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The Consequences of Social Networks

As we’ve discussed in class, exploiting the information derived from social networks can be extraordinarily useful to companies such as Facebook in developing new systems. For example, we explored the mechanisms of a friend-finding algorithm based on the concept of mutual friends. We can see this algorithm hard at work in plain sight on Facebook, but what about the other algorithms running behind the scenes that we don’t necessarily see? Facebook also actively picks up on the patterns of user clicks and attempts to “learn” about users based on the information known about the links. Using this information, Facebook filters your news feed to feature the posts of like-minded people and filter out content that it believes you would disagree with. We can clearly see the errors in Facebook’s friend-finding system, but we’ll never know about all the posts that have been filtered from our news feed.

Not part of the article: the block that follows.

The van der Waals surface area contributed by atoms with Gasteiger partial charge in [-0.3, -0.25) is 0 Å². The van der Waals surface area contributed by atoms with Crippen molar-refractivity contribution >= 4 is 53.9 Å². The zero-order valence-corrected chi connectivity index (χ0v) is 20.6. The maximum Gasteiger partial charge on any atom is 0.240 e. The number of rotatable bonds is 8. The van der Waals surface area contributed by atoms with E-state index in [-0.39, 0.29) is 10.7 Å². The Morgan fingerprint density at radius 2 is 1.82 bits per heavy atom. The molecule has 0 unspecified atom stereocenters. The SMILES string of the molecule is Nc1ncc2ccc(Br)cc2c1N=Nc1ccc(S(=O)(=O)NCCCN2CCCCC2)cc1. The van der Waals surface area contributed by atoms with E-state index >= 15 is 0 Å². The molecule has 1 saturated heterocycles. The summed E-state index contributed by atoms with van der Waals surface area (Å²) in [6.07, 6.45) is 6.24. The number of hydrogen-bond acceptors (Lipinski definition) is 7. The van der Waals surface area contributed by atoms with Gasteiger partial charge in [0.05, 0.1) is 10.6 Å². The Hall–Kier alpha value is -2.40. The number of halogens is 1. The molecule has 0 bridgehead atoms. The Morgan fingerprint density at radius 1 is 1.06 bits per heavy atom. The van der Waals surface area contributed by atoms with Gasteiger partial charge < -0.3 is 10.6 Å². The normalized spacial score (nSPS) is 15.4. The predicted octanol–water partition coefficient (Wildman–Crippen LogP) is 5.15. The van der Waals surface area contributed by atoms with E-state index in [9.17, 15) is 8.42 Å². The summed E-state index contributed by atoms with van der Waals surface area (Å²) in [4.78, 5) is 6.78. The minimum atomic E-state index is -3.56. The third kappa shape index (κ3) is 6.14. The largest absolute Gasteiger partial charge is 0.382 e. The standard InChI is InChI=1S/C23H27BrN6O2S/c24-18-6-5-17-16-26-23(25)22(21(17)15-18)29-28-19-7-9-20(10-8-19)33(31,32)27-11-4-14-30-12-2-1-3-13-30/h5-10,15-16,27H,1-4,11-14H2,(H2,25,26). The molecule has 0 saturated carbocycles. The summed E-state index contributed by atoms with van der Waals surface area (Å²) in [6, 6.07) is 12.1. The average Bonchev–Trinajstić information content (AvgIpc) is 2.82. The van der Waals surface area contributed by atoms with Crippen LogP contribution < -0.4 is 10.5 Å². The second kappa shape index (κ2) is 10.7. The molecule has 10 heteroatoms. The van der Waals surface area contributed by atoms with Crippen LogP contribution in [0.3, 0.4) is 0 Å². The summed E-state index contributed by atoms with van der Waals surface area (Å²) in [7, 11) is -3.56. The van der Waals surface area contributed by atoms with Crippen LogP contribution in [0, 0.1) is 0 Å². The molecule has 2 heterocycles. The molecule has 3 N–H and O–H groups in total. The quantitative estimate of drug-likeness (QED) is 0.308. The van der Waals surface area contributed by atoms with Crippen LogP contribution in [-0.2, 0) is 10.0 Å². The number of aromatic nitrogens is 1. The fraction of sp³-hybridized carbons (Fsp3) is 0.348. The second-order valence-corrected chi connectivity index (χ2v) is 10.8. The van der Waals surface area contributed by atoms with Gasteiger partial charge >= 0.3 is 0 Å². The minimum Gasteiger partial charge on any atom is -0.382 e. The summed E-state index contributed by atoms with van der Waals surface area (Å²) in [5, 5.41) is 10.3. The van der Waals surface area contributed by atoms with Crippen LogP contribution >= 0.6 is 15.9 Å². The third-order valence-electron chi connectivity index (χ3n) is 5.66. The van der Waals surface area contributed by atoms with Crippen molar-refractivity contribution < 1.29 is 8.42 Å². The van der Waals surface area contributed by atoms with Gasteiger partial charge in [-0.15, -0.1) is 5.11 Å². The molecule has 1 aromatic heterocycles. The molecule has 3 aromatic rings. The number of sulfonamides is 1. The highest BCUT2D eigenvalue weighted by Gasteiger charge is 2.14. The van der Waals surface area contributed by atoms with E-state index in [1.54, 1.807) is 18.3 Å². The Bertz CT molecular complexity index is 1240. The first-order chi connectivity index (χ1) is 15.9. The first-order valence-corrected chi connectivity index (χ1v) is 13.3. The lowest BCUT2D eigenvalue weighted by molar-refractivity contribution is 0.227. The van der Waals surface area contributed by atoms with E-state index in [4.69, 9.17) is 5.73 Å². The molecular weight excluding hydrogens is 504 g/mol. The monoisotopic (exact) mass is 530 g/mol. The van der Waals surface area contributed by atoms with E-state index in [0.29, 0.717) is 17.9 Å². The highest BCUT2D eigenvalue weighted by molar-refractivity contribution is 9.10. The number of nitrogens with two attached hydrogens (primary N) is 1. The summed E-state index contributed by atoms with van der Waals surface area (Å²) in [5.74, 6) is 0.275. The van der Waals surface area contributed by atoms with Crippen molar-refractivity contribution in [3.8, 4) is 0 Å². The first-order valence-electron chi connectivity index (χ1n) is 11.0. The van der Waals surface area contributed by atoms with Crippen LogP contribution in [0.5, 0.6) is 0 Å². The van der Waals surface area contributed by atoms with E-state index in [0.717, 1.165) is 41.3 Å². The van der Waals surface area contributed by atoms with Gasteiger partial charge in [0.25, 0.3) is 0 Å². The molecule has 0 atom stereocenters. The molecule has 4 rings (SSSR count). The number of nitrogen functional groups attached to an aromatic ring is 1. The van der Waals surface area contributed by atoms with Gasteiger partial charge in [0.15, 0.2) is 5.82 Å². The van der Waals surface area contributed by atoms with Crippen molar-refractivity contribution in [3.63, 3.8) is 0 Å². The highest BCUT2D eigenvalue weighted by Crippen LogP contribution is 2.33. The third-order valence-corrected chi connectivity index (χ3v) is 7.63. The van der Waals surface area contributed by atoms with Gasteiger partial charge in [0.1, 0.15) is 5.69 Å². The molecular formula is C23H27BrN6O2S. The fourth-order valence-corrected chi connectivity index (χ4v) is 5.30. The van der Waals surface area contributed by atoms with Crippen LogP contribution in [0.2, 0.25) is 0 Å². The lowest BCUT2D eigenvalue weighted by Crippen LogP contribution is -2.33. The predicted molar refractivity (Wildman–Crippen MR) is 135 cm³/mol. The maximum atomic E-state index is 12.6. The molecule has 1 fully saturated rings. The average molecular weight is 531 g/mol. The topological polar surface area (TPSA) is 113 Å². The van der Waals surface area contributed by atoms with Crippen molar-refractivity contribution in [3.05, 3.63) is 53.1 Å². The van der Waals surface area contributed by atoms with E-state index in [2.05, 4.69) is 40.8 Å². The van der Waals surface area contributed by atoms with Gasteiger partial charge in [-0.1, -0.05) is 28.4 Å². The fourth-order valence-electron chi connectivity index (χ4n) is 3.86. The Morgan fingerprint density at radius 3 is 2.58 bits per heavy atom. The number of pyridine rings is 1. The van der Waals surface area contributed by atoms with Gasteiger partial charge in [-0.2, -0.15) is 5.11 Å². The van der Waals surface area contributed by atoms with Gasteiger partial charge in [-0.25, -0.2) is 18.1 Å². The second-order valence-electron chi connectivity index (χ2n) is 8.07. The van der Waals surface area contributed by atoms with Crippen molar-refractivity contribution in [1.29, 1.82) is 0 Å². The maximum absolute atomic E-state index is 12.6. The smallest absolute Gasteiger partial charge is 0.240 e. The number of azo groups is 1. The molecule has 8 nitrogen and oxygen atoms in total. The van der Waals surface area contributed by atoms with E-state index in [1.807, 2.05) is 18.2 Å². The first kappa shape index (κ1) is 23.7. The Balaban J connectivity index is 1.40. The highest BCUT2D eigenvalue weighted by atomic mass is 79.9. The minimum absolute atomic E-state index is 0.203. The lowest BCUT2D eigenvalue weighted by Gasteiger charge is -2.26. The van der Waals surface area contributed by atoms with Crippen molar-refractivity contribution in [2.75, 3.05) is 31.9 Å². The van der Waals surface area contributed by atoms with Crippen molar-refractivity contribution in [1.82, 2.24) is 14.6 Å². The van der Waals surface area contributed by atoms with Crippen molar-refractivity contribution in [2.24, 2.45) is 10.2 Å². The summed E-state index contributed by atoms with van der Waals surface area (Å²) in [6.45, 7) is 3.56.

Facebook isn’t the only culprit; sites all over the web are working hard to personalize their content. Yahoo! News is now tailored to each individual consumer–and they’re the largest news site on the internet! And they’re not alone; other big news sites are doing the same thing. Google does the same thing with search results. As mentioned in the TED talk, two people Googling the same phrase may come up with entirely different results! Even if you aren’t signed in with your Google account, they have 57 different mechanisms of finding out information about you. What does this mean for the future of the internet? Well, it does some damage to the idea of the web being a diverse, open space for expression. The trend of user-based filtering is picking up and it seems the future will be full of this individualized content. Going forward we will have to be conscious of our “filter bubble” and make the effort to venture outside of it.


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